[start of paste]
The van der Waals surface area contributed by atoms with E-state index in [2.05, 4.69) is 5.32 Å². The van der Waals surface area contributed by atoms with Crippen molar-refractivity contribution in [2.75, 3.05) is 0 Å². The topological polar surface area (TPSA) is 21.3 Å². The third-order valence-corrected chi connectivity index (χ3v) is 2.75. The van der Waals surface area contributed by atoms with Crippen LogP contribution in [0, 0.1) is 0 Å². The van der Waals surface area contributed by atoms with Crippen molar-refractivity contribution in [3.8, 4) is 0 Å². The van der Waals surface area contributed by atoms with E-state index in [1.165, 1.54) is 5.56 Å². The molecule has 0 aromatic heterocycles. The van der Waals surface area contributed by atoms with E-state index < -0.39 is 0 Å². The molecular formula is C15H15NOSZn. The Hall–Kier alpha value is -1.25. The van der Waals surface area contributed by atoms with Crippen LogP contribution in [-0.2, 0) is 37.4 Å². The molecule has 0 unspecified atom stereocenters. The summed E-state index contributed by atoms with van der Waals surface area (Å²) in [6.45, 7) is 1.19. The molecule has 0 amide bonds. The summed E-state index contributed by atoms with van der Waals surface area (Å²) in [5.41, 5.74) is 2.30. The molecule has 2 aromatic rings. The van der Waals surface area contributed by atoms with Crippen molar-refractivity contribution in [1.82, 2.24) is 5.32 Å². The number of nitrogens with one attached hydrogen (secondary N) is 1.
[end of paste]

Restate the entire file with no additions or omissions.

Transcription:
The van der Waals surface area contributed by atoms with E-state index in [2.05, 4.69) is 5.32 Å². The van der Waals surface area contributed by atoms with Crippen molar-refractivity contribution in [2.75, 3.05) is 0 Å². The topological polar surface area (TPSA) is 21.3 Å². The third-order valence-corrected chi connectivity index (χ3v) is 2.75. The van der Waals surface area contributed by atoms with Crippen LogP contribution in [0, 0.1) is 0 Å². The van der Waals surface area contributed by atoms with Crippen molar-refractivity contribution in [3.8, 4) is 0 Å². The van der Waals surface area contributed by atoms with E-state index in [1.165, 1.54) is 5.56 Å². The molecule has 0 aromatic heterocycles. The van der Waals surface area contributed by atoms with E-state index < -0.39 is 0 Å². The molecular formula is C15H15NOSZn. The Hall–Kier alpha value is -1.25. The van der Waals surface area contributed by atoms with Crippen LogP contribution in [-0.2, 0) is 37.4 Å². The molecule has 0 unspecified atom stereocenters. The summed E-state index contributed by atoms with van der Waals surface area (Å²) in [6.45, 7) is 1.19. The molecule has 0 amide bonds. The summed E-state index contributed by atoms with van der Waals surface area (Å²) in [5.41, 5.74) is 2.30. The molecule has 2 aromatic rings. The van der Waals surface area contributed by atoms with Crippen molar-refractivity contribution in [1.82, 2.24) is 5.32 Å². The number of nitrogens with one attached hydrogen (secondary N) is 1.